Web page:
The startup industry was shaken, rattled and rolled this year. New entrants to the region, a few companies losing the battle and a record year in funding, has made 2017 a year to remember for startups.
However, we believe this is just the beginning, as funding is projected to rise again in 2018, as well as a bullish outlook for most industries, it is likely next year’s recap will be more of the same.
Sexual Harassment reared its ugly head
You might have missed it if you live in a bunker with no access to the news. The darkness of sexual harassment and gender-bias reared its ugly head in Southeast Asia. Now, we’re not the most gullible folks in the world, we know this isn’t something new. However, the extent and the profile of the abusers were a cause for more concern than usual.
Cheryl Yeoh, entrepreneur and former CEO of Malaysian Global Innovation & Creativity Center (MaGIC), shared her story publicly and was instrumental in the downfall of Dave McClure. Once seen as the saviour of startups and a beacon of hope for many, Dave’s misconduct was brought to light and was the starting point for many other stories that plagued (and still plagues) the startup industry in the region.
This actually preceded the Harvey Weinstein saga and the eventual takedown of some major Hollywood stars.
We shared our thoughts on this topic earlier.
Amazon enters Southeast Asia to disrupt the eCommerce startup scene
The king of eCommerce, Amazon entered Singapore with the plan to dominate the region like it has been doing all around the world. It didn’t quite go to plan.
However, the initial buzz and the reaction from some of the other major players in the region was enough to get the entire startup industry to the edge of their seats. One of the most interesting reactions and consumer-friendly was the alliance between Uber, Redmart, Lazada, Taobao, and Netflix, to introduce an Amazon Prime competitor called LiveUP. Free delivery, free rides and more, helped them keep pace with the beast that is Amazon.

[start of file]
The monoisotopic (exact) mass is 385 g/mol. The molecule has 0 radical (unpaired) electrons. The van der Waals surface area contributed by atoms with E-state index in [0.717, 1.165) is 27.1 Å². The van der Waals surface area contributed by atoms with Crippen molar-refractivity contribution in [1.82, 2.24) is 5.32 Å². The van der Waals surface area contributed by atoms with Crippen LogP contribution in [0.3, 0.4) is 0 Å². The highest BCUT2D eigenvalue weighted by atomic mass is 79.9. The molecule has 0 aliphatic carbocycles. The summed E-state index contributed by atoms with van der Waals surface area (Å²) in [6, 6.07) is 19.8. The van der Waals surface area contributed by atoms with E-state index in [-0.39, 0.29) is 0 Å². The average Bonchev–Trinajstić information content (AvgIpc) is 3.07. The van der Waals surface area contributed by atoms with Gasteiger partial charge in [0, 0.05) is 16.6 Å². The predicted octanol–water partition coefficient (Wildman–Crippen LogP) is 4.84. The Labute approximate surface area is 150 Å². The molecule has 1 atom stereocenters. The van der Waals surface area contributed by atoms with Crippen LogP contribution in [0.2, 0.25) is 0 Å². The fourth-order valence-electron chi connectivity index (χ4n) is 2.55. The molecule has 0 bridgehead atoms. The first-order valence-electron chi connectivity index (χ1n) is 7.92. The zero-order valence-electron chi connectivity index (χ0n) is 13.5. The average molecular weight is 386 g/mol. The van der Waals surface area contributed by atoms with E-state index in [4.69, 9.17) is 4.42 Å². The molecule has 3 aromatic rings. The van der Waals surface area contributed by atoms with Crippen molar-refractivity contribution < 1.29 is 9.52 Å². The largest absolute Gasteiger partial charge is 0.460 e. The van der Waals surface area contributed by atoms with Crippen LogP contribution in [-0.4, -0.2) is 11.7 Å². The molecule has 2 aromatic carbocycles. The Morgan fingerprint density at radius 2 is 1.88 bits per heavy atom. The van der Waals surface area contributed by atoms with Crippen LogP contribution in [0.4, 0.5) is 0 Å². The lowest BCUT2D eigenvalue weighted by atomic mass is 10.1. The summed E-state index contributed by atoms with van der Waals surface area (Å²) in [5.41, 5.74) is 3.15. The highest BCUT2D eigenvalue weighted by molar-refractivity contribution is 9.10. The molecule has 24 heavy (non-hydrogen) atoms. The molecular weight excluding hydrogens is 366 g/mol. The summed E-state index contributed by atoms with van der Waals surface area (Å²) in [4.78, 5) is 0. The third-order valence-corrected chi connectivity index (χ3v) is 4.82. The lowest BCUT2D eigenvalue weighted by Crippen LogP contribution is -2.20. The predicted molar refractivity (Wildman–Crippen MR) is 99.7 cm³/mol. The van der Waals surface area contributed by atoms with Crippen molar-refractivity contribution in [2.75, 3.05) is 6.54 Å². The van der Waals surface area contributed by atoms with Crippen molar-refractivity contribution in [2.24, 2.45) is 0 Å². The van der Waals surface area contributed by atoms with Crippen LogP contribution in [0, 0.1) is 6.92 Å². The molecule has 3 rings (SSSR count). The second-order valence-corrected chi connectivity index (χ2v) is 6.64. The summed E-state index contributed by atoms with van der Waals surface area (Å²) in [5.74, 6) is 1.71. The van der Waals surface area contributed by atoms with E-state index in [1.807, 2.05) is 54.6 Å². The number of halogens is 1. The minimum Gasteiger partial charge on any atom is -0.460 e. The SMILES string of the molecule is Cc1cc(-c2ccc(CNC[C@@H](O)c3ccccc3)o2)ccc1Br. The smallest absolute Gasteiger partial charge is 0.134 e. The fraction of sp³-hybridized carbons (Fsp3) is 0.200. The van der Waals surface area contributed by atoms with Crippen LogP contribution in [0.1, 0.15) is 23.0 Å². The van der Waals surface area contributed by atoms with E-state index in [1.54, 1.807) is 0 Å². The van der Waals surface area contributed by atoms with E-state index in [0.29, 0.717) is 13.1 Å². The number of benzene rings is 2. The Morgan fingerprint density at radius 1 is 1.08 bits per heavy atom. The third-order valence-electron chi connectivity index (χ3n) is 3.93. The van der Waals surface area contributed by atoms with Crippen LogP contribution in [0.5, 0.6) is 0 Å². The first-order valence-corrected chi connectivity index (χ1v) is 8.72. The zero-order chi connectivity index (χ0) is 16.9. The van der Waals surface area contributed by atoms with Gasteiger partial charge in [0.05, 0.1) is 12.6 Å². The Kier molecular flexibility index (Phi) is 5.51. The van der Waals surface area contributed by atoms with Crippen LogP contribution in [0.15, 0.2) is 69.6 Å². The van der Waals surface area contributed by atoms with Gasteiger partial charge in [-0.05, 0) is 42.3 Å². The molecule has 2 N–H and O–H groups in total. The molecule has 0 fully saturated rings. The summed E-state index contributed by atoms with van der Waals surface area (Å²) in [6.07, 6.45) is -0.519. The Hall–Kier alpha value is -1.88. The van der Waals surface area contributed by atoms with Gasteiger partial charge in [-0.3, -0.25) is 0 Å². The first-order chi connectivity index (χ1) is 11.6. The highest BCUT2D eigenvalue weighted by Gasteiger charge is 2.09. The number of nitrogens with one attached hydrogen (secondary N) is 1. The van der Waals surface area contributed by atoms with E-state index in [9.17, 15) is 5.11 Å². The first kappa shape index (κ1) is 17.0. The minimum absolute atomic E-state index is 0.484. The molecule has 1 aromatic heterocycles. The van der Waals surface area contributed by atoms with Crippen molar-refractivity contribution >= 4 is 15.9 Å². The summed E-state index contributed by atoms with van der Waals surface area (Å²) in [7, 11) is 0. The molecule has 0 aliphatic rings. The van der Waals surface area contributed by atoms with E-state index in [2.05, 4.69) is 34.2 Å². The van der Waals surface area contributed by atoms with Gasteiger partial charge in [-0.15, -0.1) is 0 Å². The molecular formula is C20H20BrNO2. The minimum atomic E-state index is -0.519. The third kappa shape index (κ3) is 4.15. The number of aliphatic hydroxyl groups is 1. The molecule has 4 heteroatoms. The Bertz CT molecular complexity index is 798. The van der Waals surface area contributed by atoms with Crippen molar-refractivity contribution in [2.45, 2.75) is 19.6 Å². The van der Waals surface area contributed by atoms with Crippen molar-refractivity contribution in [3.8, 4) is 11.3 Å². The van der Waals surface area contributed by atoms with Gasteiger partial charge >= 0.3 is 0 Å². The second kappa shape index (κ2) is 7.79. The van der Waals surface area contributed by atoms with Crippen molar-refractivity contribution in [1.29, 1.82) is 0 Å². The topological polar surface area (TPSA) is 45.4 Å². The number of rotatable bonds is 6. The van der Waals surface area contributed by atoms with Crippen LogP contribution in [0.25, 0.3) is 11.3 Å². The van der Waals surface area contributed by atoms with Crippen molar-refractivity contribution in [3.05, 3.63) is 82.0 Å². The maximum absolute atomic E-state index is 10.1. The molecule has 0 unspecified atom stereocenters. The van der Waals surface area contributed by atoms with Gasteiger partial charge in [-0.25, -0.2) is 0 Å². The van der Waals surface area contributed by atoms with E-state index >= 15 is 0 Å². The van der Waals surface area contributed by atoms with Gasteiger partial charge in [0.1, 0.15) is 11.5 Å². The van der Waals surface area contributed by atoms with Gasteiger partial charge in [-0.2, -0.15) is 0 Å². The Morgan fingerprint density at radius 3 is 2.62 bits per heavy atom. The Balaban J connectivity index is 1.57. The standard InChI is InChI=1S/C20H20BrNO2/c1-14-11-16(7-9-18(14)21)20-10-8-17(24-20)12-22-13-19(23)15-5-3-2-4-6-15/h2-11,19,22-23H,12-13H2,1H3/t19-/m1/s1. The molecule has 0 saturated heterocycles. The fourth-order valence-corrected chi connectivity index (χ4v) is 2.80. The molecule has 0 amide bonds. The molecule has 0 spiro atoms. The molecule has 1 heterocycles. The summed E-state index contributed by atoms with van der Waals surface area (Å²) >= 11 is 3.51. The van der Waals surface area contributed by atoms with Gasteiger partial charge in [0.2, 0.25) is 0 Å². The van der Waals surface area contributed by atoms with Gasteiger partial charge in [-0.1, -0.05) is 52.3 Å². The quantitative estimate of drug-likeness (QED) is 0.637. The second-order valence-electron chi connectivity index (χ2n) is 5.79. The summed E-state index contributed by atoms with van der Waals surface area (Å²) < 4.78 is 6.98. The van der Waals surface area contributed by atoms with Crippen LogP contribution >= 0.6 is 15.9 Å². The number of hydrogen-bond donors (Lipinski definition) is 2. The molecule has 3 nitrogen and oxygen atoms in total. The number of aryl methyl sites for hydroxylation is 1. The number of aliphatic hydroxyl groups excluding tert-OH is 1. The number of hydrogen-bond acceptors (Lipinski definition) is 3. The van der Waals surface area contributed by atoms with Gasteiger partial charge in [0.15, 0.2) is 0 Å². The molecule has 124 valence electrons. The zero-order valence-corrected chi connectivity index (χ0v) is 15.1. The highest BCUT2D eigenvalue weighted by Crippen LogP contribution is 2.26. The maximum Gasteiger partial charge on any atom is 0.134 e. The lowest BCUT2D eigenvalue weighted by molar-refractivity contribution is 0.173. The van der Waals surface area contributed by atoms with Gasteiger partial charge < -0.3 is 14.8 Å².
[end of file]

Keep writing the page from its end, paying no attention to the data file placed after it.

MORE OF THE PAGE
We also had our thoughts on Amazon and you read our article here.
All hail Grab, king of Southeast Asian startups
Grab’s US$2B funding this year basically broke the internet for VCs and entrepreneurs. Now valued at an insane US$6B and easily the largest startup in the region, Grab is on the warpath to further their dominance in the region.
This fight isn’t over yet, as Uber is still in the region and making deals to combat the local force that Grab has become.
What this means for consumers is cheaper rides and a turbulent market that will see many changes in the months to come.
Payment and fintech startups really took off
I think it would be easier to name the companies that aren’t fintech or payments related nowadays. We’ve seen an influx of larger players enter the crowded market with no sign of this slowing down.
From Razer to SoCash to Grab to Alipay and so on, we are seeing a desperate play to grab market share in the region, which has the fastest growing cashless population (thanks to Indonesia) and one of the lowest penetration rates for established cashless services.
In the midst of this, we’ll be remiss not to mention Go Jek. They have cornered the Indonesian market and are in the process of expanding outwards.
There is no real conclusion to this because as we mentioned, this is just the beginning. The startup industry will continue to grow with analysts sharing a bullish outlook. Growth industries like healthtech, eCommerce, and fintech will remain strong. Newer sub-industries have a chance to sneak in the door when no one is looking.
Look out for new disruptive players in industries like PR, sneakers, fashion and so on. We’re in the age of disruption without boundaries, so nothing in this startup world is sacred.
From all of us at Tech Collective, we are excited to see what comes next. We look forward to sharing analysis, trends and expert opinions on these topics. We thank you for joining us on this journey.
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